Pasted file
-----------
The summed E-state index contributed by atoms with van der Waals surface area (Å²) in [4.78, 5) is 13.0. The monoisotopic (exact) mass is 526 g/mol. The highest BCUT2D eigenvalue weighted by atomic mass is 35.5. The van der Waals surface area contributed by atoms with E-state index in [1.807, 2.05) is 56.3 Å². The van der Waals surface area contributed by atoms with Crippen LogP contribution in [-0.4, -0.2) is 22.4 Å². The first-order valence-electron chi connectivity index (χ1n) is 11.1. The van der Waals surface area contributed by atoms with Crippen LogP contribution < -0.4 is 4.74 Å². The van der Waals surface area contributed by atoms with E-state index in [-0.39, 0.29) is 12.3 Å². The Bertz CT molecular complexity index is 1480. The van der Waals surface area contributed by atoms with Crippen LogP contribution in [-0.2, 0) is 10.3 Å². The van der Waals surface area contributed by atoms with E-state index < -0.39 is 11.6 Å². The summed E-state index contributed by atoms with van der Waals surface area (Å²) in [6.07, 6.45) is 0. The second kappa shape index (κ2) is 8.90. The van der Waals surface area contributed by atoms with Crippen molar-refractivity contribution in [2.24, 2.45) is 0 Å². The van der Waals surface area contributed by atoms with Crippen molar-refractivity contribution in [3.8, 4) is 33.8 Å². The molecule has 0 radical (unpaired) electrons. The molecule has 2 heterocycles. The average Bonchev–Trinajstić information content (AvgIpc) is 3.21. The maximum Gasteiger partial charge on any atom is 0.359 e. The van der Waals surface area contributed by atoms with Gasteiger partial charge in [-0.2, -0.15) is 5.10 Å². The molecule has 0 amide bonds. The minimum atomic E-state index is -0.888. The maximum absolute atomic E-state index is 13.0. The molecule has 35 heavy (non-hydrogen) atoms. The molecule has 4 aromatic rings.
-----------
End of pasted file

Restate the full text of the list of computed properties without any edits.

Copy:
The summed E-state index contributed by atoms with van der Waals surface area (Å²) in [4.78, 5) is 13.0. The monoisotopic (exact) mass is 526 g/mol. The highest BCUT2D eigenvalue weighted by atomic mass is 35.5. The van der Waals surface area contributed by atoms with E-state index in [1.807, 2.05) is 56.3 Å². The van der Waals surface area contributed by atoms with Crippen LogP contribution in [-0.4, -0.2) is 22.4 Å². The first-order valence-electron chi connectivity index (χ1n) is 11.1. The van der Waals surface area contributed by atoms with Crippen LogP contribution < -0.4 is 4.74 Å². The van der Waals surface area contributed by atoms with E-state index in [-0.39, 0.29) is 12.3 Å². The Bertz CT molecular complexity index is 1480. The van der Waals surface area contributed by atoms with Crippen LogP contribution in [-0.2, 0) is 10.3 Å². The van der Waals surface area contributed by atoms with E-state index < -0.39 is 11.6 Å². The summed E-state index contributed by atoms with van der Waals surface area (Å²) in [6.07, 6.45) is 0. The second kappa shape index (κ2) is 8.90. The van der Waals surface area contributed by atoms with Crippen molar-refractivity contribution in [2.24, 2.45) is 0 Å². The van der Waals surface area contributed by atoms with Crippen molar-refractivity contribution in [3.8, 4) is 33.8 Å². The molecule has 0 radical (unpaired) electrons. The molecule has 2 heterocycles. The average Bonchev–Trinajstić information content (AvgIpc) is 3.21. The maximum Gasteiger partial charge on any atom is 0.359 e. The van der Waals surface area contributed by atoms with Gasteiger partial charge in [-0.2, -0.15) is 5.10 Å². The molecule has 0 amide bonds. The minimum atomic E-state index is -0.888. The maximum absolute atomic E-state index is 13.0. The molecule has 35 heavy (non-hydrogen) atoms. The molecule has 4 aromatic rings.